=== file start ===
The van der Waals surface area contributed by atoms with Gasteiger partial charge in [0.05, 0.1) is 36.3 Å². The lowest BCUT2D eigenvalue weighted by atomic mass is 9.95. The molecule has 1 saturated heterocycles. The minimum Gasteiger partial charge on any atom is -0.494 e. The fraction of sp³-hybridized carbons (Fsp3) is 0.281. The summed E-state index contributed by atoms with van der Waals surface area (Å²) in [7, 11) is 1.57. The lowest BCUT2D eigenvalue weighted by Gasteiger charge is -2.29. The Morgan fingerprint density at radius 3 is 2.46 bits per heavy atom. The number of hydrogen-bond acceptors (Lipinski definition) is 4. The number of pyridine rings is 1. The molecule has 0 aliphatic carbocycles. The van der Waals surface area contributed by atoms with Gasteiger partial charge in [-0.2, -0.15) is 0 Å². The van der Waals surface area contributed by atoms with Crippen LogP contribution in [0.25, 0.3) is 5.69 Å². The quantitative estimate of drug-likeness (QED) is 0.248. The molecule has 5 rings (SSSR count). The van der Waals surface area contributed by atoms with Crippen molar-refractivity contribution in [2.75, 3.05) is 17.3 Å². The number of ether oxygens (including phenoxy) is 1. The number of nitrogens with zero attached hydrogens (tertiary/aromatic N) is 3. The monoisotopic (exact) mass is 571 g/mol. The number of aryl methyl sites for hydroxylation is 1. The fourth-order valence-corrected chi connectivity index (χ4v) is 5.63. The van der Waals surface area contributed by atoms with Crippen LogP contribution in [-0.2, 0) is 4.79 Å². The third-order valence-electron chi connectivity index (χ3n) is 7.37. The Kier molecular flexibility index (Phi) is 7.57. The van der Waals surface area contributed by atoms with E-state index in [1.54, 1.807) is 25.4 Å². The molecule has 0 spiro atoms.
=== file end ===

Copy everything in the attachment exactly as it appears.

The van der Waals surface area contributed by atoms with Gasteiger partial charge in [0.05, 0.1) is 36.3 Å². The lowest BCUT2D eigenvalue weighted by atomic mass is 9.95. The molecule has 1 saturated heterocycles. The minimum Gasteiger partial charge on any atom is -0.494 e. The fraction of sp³-hybridized carbons (Fsp3) is 0.281. The summed E-state index contributed by atoms with van der Waals surface area (Å²) in [7, 11) is 1.57. The lowest BCUT2D eigenvalue weighted by Gasteiger charge is -2.29. The Morgan fingerprint density at radius 3 is 2.46 bits per heavy atom. The number of hydrogen-bond acceptors (Lipinski definition) is 4. The number of pyridine rings is 1. The molecule has 0 aliphatic carbocycles. The van der Waals surface area contributed by atoms with Gasteiger partial charge in [-0.2, -0.15) is 0 Å². The van der Waals surface area contributed by atoms with Crippen LogP contribution in [0.25, 0.3) is 5.69 Å². The quantitative estimate of drug-likeness (QED) is 0.248. The molecule has 5 rings (SSSR count). The van der Waals surface area contributed by atoms with Crippen molar-refractivity contribution in [2.75, 3.05) is 17.3 Å². The number of ether oxygens (including phenoxy) is 1. The number of nitrogens with zero attached hydrogens (tertiary/aromatic N) is 3. The monoisotopic (exact) mass is 571 g/mol. The number of aryl methyl sites for hydroxylation is 1. The fourth-order valence-corrected chi connectivity index (χ4v) is 5.63. The van der Waals surface area contributed by atoms with Crippen LogP contribution in [-0.2, 0) is 4.79 Å². The third-order valence-electron chi connectivity index (χ3n) is 7.37. The Kier molecular flexibility index (Phi) is 7.57. The van der Waals surface area contributed by atoms with E-state index in [1.54, 1.807) is 25.4 Å². The molecule has 0 spiro atoms.